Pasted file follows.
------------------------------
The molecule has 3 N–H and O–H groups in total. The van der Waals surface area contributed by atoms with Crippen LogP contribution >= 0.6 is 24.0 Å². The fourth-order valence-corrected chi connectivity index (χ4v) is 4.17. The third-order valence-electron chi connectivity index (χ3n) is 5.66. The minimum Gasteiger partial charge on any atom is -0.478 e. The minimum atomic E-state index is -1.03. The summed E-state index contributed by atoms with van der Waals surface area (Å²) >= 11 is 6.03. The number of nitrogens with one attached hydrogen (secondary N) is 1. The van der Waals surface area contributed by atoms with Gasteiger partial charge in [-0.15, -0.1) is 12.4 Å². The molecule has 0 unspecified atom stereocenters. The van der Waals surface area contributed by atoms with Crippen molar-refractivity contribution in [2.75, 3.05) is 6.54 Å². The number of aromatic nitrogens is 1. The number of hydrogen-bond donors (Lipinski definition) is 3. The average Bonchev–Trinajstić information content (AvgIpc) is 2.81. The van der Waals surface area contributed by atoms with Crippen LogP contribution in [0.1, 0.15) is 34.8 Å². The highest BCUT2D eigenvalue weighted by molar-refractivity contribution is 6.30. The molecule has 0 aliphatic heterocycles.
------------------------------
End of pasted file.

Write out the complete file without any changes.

The molecule has 3 N–H and O–H groups in total. The van der Waals surface area contributed by atoms with Crippen LogP contribution >= 0.6 is 24.0 Å². The fourth-order valence-corrected chi connectivity index (χ4v) is 4.17. The third-order valence-electron chi connectivity index (χ3n) is 5.66. The minimum Gasteiger partial charge on any atom is -0.478 e. The minimum atomic E-state index is -1.03. The summed E-state index contributed by atoms with van der Waals surface area (Å²) >= 11 is 6.03. The number of nitrogens with one attached hydrogen (secondary N) is 1. The van der Waals surface area contributed by atoms with Gasteiger partial charge in [-0.15, -0.1) is 12.4 Å². The molecule has 0 unspecified atom stereocenters. The van der Waals surface area contributed by atoms with Crippen molar-refractivity contribution in [2.75, 3.05) is 6.54 Å². The number of aromatic nitrogens is 1. The number of hydrogen-bond donors (Lipinski definition) is 3. The average Bonchev–Trinajstić information content (AvgIpc) is 2.81. The van der Waals surface area contributed by atoms with Crippen LogP contribution in [0.1, 0.15) is 34.8 Å². The highest BCUT2D eigenvalue weighted by molar-refractivity contribution is 6.30. The molecule has 0 aliphatic heterocycles.